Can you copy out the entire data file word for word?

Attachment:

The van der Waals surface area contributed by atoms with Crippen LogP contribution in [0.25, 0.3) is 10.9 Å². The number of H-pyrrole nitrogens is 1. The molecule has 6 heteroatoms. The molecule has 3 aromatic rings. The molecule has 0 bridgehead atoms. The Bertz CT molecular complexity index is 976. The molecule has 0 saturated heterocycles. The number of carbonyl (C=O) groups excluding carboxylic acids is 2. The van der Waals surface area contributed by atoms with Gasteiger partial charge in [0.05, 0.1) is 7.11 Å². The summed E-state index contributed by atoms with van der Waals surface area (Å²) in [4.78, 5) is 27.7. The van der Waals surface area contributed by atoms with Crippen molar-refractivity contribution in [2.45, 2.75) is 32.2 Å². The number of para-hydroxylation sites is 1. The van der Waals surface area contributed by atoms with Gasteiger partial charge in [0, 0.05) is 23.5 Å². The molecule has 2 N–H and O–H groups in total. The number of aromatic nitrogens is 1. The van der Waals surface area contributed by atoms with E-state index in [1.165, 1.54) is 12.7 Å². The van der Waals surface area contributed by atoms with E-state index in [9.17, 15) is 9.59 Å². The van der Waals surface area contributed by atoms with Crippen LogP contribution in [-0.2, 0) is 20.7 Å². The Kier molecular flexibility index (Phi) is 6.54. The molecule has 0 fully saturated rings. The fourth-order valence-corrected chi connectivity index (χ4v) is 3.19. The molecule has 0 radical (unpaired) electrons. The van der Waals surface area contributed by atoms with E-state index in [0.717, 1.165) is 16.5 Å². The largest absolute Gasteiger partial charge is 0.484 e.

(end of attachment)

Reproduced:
The van der Waals surface area contributed by atoms with Crippen LogP contribution in [0.25, 0.3) is 10.9 Å². The number of H-pyrrole nitrogens is 1. The molecule has 6 heteroatoms. The molecule has 3 aromatic rings. The molecule has 0 bridgehead atoms. The Bertz CT molecular complexity index is 976. The molecule has 0 saturated heterocycles. The number of carbonyl (C=O) groups excluding carboxylic acids is 2. The van der Waals surface area contributed by atoms with Gasteiger partial charge in [0.05, 0.1) is 7.11 Å². The summed E-state index contributed by atoms with van der Waals surface area (Å²) in [4.78, 5) is 27.7. The van der Waals surface area contributed by atoms with Crippen molar-refractivity contribution in [2.45, 2.75) is 32.2 Å². The number of para-hydroxylation sites is 1. The van der Waals surface area contributed by atoms with Gasteiger partial charge in [0, 0.05) is 23.5 Å². The molecule has 2 N–H and O–H groups in total. The number of aromatic nitrogens is 1. The van der Waals surface area contributed by atoms with E-state index in [1.165, 1.54) is 12.7 Å². The van der Waals surface area contributed by atoms with E-state index in [9.17, 15) is 9.59 Å². The van der Waals surface area contributed by atoms with Crippen LogP contribution in [-0.2, 0) is 20.7 Å². The Kier molecular flexibility index (Phi) is 6.54. The molecule has 0 fully saturated rings. The fourth-order valence-corrected chi connectivity index (χ4v) is 3.19. The molecule has 0 radical (unpaired) electrons. The van der Waals surface area contributed by atoms with E-state index in [0.717, 1.165) is 16.5 Å². The largest absolute Gasteiger partial charge is 0.484 e.